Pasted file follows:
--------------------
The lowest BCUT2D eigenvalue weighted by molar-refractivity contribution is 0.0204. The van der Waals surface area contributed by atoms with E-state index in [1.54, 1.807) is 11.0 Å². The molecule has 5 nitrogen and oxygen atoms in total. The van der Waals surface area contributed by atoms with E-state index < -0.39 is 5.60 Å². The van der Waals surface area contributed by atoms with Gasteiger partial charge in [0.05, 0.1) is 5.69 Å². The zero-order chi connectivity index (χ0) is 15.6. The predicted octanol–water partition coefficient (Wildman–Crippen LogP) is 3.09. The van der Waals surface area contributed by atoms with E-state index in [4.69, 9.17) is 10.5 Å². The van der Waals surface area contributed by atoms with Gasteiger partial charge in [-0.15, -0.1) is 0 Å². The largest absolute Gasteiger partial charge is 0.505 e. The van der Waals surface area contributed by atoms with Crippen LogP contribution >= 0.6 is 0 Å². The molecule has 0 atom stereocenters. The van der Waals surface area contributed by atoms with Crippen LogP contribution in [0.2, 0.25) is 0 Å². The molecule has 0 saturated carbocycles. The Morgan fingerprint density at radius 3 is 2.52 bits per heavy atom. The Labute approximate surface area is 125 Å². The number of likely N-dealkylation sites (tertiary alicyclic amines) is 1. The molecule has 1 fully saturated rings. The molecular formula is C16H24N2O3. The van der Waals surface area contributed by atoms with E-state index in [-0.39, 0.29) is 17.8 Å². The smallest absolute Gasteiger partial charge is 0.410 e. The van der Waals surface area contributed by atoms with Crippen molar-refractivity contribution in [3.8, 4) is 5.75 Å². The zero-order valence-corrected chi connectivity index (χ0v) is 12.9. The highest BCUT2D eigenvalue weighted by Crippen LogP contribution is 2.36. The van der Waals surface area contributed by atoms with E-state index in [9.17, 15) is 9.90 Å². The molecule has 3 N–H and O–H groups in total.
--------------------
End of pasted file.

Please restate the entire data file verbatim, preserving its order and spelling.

The lowest BCUT2D eigenvalue weighted by molar-refractivity contribution is 0.0204. The van der Waals surface area contributed by atoms with E-state index in [1.54, 1.807) is 11.0 Å². The molecule has 5 nitrogen and oxygen atoms in total. The van der Waals surface area contributed by atoms with E-state index < -0.39 is 5.60 Å². The van der Waals surface area contributed by atoms with Gasteiger partial charge in [0.05, 0.1) is 5.69 Å². The zero-order chi connectivity index (χ0) is 15.6. The predicted octanol–water partition coefficient (Wildman–Crippen LogP) is 3.09. The van der Waals surface area contributed by atoms with E-state index in [4.69, 9.17) is 10.5 Å². The van der Waals surface area contributed by atoms with Gasteiger partial charge in [-0.15, -0.1) is 0 Å². The largest absolute Gasteiger partial charge is 0.505 e. The van der Waals surface area contributed by atoms with Crippen LogP contribution >= 0.6 is 0 Å². The molecule has 0 atom stereocenters. The van der Waals surface area contributed by atoms with Crippen LogP contribution in [0.2, 0.25) is 0 Å². The molecule has 0 saturated carbocycles. The Morgan fingerprint density at radius 3 is 2.52 bits per heavy atom. The Labute approximate surface area is 125 Å². The number of likely N-dealkylation sites (tertiary alicyclic amines) is 1. The molecule has 1 fully saturated rings. The molecular formula is C16H24N2O3. The van der Waals surface area contributed by atoms with E-state index in [-0.39, 0.29) is 17.8 Å². The smallest absolute Gasteiger partial charge is 0.410 e. The van der Waals surface area contributed by atoms with Crippen molar-refractivity contribution in [3.8, 4) is 5.75 Å². The zero-order valence-corrected chi connectivity index (χ0v) is 12.9. The highest BCUT2D eigenvalue weighted by Crippen LogP contribution is 2.36. The van der Waals surface area contributed by atoms with E-state index in [9.17, 15) is 9.90 Å². The molecule has 3 N–H and O–H groups in total.